Bill 94, tabled last week in Québec City, is entitled An Act to establish guidelines governing accommodation requests within the Administration and certain institutions. Its central provision, section 6, reads as follows:
The practice whereby a personnel member of the Administration or an institution and a person to whom services are being provided by the Administration or the institution show their face during the delivery of services is a general practice.
If an accommodation involves an adaptation of that practice and reasons of security, communication or identification warrant it, the accommodation must be denied.
The Bill is applicable to all government sectors and to many public institutions, among them, daycare centres, public school boards and health facilities.
In essence, the government is presuming that interacting with a woman wearing the niqab who works for the government or is seeking a governmental service is an undue burden.
In our view, this general prohibition is vague, will lead to abuse and further marginalization, constitutes a denial of freedom of expression and religion, and is unnecessary.
The Bill will lead to abuses.
The language of the Bill is vague: is there any situation where communication is not implicated? In essence, this Bill could have the effect of denying women who wear the niqab the ability to get any governmental service or to work in the public sector. This forces an unreasonable choice for women : to choose to abandon some of their religious preferences, or to stay home.
There could be a serious impact for women in terms of access to jobs, access to healthcare and prevention of violence. Because the terms are so vague, it will be difficult to define a narrow range of application. Although this may not have been the intent of the Act, the language may provide grounds to many civil servants to completely reject or ignore women wearing niqabs.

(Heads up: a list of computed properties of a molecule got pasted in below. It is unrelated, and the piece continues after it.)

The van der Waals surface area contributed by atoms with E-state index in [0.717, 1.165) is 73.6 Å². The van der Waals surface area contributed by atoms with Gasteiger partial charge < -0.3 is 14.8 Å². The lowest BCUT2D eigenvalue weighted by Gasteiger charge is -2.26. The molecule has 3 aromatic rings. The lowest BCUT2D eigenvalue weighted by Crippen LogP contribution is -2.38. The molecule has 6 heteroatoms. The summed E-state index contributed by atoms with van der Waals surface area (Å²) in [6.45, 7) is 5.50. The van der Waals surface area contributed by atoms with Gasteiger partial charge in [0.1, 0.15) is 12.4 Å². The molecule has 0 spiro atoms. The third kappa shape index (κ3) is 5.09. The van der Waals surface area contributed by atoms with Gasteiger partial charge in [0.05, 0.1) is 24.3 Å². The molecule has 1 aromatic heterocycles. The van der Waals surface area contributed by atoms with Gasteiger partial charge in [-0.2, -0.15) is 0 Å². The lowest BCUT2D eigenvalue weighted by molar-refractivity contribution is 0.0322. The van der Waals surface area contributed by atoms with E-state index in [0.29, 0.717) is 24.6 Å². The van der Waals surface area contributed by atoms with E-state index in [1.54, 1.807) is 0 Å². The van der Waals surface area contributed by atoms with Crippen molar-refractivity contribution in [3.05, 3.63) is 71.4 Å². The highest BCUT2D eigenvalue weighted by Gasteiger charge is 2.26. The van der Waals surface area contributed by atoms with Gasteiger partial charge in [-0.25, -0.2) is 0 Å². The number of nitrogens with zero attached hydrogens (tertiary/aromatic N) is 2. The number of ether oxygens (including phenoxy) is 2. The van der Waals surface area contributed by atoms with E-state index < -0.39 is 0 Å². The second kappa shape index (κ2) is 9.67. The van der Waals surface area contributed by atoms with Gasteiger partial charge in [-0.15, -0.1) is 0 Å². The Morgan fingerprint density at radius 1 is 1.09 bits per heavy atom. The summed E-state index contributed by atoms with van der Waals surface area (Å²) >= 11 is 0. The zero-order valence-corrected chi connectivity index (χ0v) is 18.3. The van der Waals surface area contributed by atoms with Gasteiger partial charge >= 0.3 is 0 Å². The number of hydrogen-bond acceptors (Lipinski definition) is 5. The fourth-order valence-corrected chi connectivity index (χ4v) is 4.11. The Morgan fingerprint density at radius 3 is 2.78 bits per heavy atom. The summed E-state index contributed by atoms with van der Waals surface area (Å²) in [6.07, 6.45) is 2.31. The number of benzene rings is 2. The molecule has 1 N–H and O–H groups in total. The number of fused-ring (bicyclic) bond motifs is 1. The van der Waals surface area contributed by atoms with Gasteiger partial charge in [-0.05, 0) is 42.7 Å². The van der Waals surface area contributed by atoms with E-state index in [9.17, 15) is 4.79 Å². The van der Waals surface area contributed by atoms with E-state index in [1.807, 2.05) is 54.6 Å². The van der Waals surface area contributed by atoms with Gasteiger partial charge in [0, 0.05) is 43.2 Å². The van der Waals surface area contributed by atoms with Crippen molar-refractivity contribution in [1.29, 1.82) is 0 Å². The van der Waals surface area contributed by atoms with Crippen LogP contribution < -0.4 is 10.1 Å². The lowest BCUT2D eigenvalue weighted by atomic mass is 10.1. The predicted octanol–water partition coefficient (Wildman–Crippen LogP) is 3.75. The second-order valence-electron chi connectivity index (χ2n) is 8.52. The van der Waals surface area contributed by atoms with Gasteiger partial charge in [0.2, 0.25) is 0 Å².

The prohibition constitutes a denial of freedom of expression and freedom of religion.
The niqab, like any other dress code or religious symbol, should not be regulated by government. Many pieces of clothing may hinder communication and identification: scarfs, tuques, or even baseball caps. Does the government need to see, for proper identification and security, one’s hair as much as one’s nose or mouth? What will come next? Much government-citizen interaction do not require a facial identification, it is often sufficient to give one’s name to obtain services. Will it now be required to always show ID?
Many people have voiced their objections to the niqab and argued the following:
- the niqab is not required by the Muslim faith,
- it is a symbol of inequality of women, and
- it speaks to a rejection of modern values, which would undermine the possibility of integration in Québec and Canadian society.
All three reasons suggest that wearing a niqab is constitutionally protected. First, the freedom of religion does not only protect the rituals that are mandated by different religious orders but rather the possibility of expressing one’s own devoutness and spirituality. Many people are more devout than others: many people wear religious signs, including Catholic priests and nuns, members of the Orthodox Jewish faith, and some members of Sikh and Buddhist faith. Are we to say that the government should regulate the religious signs of all these people if they happen to seek a governmental service or be employed by the government?